Now it isn’t very difficult to spot the lack of intellectual quality in this. The concept of a country owned and controlled by the Jewish people, and only the Jewish people, is the basis of Zionism. Many people have become so conditioned to fear Zionist propaganda that they become blinded to the many obvious flaws in the rationale of the Zionists. They appear to think that questioning Zionism is tantamount to supporting holocaust denial, when the two things are obviously completely different. No matter the obvious contradictions between the fundamental concept of Zionism, and a concept of basic human rights where no one group is exceptional, and which most civilised countries try to live up to.

But the example provided by the IHRA goes to the heart of the current problem: we have travelled from a definition of anti-Semitism that originally included hundreds of millions of people originating in North Africa and the Middle East, of which the Jewish people were not exceptional, to one which totally excludes everyone who is not Jewish, and demands acceptance of a notion that Israel is not a racist endeavour – despite seventy years of history, and counting, that provides voluminous evidence to the contrary. Zionism is clearly a racist endeavour, and seventy years, and counting, of Palestinian suffering is undeniable, ongoing, blood-soaked proof of that fact.

Given that Jeremy Corbyn has spent much of his political life as a dedicated supporter of the rights of the Palestinian people – a Semitic people – it’s really quite ridiculous to suggest he supports anti-Semitism.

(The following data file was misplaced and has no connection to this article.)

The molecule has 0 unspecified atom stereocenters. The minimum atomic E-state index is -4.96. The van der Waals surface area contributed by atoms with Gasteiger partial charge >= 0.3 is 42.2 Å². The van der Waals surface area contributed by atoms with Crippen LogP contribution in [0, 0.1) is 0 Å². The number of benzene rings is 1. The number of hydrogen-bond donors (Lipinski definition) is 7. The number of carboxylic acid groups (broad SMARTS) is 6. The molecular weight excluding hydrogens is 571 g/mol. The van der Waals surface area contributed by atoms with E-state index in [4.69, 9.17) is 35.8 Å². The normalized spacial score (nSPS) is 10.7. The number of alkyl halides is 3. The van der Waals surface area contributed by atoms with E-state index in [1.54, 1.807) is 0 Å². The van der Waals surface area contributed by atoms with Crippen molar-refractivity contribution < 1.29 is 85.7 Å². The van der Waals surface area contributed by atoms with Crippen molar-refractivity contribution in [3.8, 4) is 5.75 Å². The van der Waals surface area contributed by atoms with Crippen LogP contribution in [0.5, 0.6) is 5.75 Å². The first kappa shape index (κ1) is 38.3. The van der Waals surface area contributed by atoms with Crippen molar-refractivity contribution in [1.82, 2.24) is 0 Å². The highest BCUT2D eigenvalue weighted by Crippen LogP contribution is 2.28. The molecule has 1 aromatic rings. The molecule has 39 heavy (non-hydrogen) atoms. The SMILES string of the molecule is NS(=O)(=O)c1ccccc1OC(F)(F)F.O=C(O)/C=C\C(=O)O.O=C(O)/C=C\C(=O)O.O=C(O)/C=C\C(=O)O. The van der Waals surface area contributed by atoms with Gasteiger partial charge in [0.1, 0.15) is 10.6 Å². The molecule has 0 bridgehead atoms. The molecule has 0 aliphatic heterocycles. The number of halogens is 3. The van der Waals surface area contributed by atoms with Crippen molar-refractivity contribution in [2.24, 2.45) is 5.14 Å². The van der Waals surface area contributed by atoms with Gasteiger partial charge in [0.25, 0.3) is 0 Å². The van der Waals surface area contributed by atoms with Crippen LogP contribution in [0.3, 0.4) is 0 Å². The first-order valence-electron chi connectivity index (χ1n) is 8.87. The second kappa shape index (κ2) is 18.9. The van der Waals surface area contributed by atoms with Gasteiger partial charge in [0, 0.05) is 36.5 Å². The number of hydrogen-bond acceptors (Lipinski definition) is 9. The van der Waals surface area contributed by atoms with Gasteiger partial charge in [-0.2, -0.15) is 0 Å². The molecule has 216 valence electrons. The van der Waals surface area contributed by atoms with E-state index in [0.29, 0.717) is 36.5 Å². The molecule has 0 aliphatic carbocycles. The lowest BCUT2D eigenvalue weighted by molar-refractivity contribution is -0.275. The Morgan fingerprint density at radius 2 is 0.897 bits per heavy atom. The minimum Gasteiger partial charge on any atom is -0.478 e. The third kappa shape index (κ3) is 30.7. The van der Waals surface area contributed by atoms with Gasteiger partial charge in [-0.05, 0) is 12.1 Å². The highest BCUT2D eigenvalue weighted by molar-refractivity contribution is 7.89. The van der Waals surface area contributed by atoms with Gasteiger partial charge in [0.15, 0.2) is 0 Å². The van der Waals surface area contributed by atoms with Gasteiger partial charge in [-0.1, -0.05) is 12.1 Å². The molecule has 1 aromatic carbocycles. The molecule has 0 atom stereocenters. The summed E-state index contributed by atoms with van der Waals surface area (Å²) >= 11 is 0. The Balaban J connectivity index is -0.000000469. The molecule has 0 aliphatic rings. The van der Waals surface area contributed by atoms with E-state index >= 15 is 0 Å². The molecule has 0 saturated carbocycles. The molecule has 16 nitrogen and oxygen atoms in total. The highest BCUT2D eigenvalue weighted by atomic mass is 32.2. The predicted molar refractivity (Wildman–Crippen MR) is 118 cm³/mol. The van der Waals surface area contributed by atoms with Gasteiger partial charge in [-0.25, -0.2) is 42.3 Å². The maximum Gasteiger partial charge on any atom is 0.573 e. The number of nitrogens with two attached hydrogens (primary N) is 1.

It would seem that much of the smear campaign that’s being carried out at the moment is a carefully orchestrated attack on someone who has long championed the terrible injustices perpetrated against Palestinians for the last seventy years, and counting. A key part of this smear campaign is the gradual corruption of the expression “anti-Semitism”, from its original interpretation to one where it’s now supposed to include anyone who questions the concept of Zionism – a very different meaning altogether.

Whilst it’s very easy to accuse non-Jews, such as Jeremy Corbyn, say, or Ken Livingstone, of anti-Semitism because of their support for Palestinians and opposition to Zionism, it’s a lot more difficult when Jewish people themselves say basically the same thing, as frequently happens.

Hasidim, the ultra-orthodox Jewish group, has long opposed the state of Israel, and Zionism, the ideological principle behind it. In a recent article by the BBC, a photograph shows a large demonstration by Hasidic Jews, many of whom are holding up placards which read “Judaism rejects Zionism, and the state of Israel”. This is not as strange as it may seem: Judaism has been around for about five thousand years, Zionism for a mere hundred and twenty years or so, but accusing Hasidim of anti-Semitism, which is implied by the IHRA’s words, would be beyond satire.

Nor is Zionism opposed only by ultra-orthodox Jews. The London-based Jewish Socialists’ Group, for example, wrote the following:

Antisemitism and anti-Zionism are not the same. Zionism is a political ideology which has always been contested within Jewish life since it emerged in 1897, and it is entirely legitimate for non-Jews as well as Jews to express opinions about it, whether positive or negative. Not all Jews are Zionists. Not all Zionists are Jews. [My emphasis]

Criticism of Israeli government policy and Israeli state actions against the Palestinians is not antisemitism. Those who conflate criticism of Israeli policy with antisemitism, whether they are supporters or opponents of Israeli policy, are actually helping the antisemites. We reject any attempt, from whichever quarter, to place legitimate criticism of Israeli policy out of bounds.